Let’s be honest. Making ethical travel choices isn’t always easy.
And it’s often the least sustainable means of travel which come in the cheapest, while companies who champion positive ethical values and responsible travel are slightly more expensive.
Responsible and ethical travel will require you to do your research before you visit a place. It will cost time, money and effort. But it doesn’t have to be overwhelming, and you can often make an individual impact by being willing to make a couple of simple lifestyle changes.
We can’t all live in the mountains and eat only what we have grown in our vegetable patches, however part of our duty as travellers is being aware that our decisions (yes, even on holiday!) have a significant impact on our natural surroundings.
I genuinely believe that we can explore the world and discover new cultures and places, while honouring and respecting the planet. Here are a few of my suggestions for how to travel in a more ethically conscious way.
How to Travel in a More Ethically Conscious Way
Walk and Cycle (Where and When it is Possible)
Walking and cycling are the most environmentally sound travel options. Both will not only keep you healthy and fit, (allowing you to work off your evening meal from the night before) but will also help you to attune and connect to nature and your surroundings.
When you’re ambling through a city and absorbing its architecture and culture, you are more available for conversations and encounters with locals or to stop at a food market and try traditional dishes.
Have an up-to-date map on hand, and get to know the language enough that you can understand street signs or possibly ask for directions if you have to.
Responsible Walking Tips
➡ If you’re traveling with new shoes and know you’ll be doing a lot of walking, make sure you wear them in before the trip. Otherwise you’re likely to come out of it with blisters.
➡ Carry a drink bottle with you to refill throughout the day. You’ll need to stay hydrated if you’re doing a lot of walking, and a drink bottle cuts down on the amount of plastic waste from plastic bottles.
➡ When choosing your hotel, opt for a central location which means you can actually walk everywhere. Ask yourself if that attraction 50 miles away is really all that better than a similar spot that is right around the corner?
The same can be said for cycling. Cycling is SO easy these days!
Most major cities have services where you can rent bikes as you go, or for longer, and cycle lanes help keep you safe as you navigate around. In capital cities like London or Paris, I would even go as far as to say that cycling is quicker than public transport.
Cycling is also brilliant for giving you a sense of space, perspective and a better understanding of the geography of the city. Everything always seems closer than it does on a map!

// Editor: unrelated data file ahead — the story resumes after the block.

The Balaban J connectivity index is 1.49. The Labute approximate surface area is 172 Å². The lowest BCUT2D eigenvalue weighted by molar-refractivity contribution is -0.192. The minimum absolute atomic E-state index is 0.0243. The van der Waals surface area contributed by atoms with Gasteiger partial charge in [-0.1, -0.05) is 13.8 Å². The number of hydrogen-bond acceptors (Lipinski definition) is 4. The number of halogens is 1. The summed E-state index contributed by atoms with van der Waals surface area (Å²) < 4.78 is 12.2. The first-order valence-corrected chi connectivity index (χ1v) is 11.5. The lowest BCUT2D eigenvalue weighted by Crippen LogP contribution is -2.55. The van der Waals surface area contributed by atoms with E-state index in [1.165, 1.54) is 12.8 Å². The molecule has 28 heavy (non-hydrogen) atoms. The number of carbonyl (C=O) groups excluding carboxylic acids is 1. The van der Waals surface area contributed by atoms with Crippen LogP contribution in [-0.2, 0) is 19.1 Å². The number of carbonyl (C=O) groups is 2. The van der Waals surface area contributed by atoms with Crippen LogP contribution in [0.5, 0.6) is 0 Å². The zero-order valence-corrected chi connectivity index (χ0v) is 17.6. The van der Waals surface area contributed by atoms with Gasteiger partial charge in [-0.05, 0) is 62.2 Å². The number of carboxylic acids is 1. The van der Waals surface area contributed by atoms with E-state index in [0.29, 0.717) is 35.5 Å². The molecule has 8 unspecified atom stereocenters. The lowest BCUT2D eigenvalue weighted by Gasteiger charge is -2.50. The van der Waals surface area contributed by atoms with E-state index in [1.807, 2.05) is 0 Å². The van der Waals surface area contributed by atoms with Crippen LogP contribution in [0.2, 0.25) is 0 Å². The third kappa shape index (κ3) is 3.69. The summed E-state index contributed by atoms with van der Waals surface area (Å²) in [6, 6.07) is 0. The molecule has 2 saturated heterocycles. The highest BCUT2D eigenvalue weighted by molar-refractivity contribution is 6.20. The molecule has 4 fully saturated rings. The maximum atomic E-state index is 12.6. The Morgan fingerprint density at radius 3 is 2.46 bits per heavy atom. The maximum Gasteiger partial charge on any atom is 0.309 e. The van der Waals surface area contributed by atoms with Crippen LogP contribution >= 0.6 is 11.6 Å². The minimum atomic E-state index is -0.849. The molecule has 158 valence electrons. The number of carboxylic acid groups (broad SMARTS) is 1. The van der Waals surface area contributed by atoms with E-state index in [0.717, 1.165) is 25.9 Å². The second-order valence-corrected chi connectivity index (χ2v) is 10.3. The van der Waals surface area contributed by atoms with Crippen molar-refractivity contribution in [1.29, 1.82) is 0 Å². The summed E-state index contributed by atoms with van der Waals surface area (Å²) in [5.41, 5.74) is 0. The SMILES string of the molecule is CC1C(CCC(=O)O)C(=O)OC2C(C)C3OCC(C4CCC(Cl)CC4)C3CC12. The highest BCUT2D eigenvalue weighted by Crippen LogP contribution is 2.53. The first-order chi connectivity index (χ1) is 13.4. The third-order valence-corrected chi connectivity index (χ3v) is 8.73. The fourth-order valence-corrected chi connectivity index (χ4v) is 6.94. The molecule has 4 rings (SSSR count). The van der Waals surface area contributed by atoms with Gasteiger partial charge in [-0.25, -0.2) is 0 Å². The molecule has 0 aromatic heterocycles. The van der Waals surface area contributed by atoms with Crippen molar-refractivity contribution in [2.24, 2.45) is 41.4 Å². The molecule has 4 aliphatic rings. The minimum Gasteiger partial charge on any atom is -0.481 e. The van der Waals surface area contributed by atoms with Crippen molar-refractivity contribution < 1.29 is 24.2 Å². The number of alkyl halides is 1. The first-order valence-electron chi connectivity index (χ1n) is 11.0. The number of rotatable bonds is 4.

Why not take a guided bike tour around the city to get your bearings and tick off some sites from your bucket list at the same time?
Photo credit: Roman Boed (CC BY 2.0) via Flickr
Responsible Cycling Tips
➡ Familiarize yourself with the road rules of the country you’re visiting. For instance, are you legally required to wear a helmet like in Australia?, must you only ride on the pedestrian footpath?, which way should you look when crossing the road etc.
➡ Travel with a bike chain and lock just in case one is not provided with your rental. Don’t forget the combination; keep it somewhere you can easily find again, like sending yourself a text.
➡ Check with your hotel before you book a bike rental. Some hotels offer free loans for guests.
➡ If you’re interested in taking this one step further and actually cycling around the world, read this post.
Naturally, we can’t always get to our dream destination by foot or bike. If you are serious about reducing your carbon footprint but still want to go somewhere a bit more exotic, I would suggest giving sailing a go!
Of course, sailing is not a totally ‘green’ mode of transport, but it generates significantly less carbon than plane travel.
Just like walking, sailing also gives you the opportunity to be more flexible because you are not bound by restrictive bus or train times. You have the freedom to decide where and when you want to head.
However, I would still suggest that you sail with a purpose and make sensible decisions; that means planning your boat rental in an efficient way, so that you are using the least amount of energy and fuel possible.
For example, during a sailboat charter in Greece, you wouldn’t sail from Mykonos to Milos to Poros to IOS because these four islands are scattered throughout the archipelago, but you would instead choose a logical itinerary.
You can still island hop, while choosing direct routes that save both time and fuel.
Responsible Sailing Tips
➡ Book through reputable sailing companies (the same also goes for flying) which uphold ethical and sustainable values.
Do they treat their workers well? Are they relatively energy efficient? These are questions you should be asking when you’re booking a sailboat charter.
➡ Think about carbon offseting your travel time. This means calculating the amount of carbon your individual journey will create and donating money to remove the equivalent amount of carbon dioxide from the atmosphere.
You could donate to an organisation which plants trees to fight deforestation, for example.
➡ Make sure your travel insurance covers you for sailing activities.
What are your thoughts on sustainable travel? Can travel ever have a positive impact on the local environment and culture? Let me know your thoughts in the comments below.
PRODUCTS TO REDUCE YOUR IMPACT OVERSEAS: CLICK PHOTO↓
SPREAD THE WORD! PIN THIS TO YOUR TRAVEL PINTEREST BOARDS ↓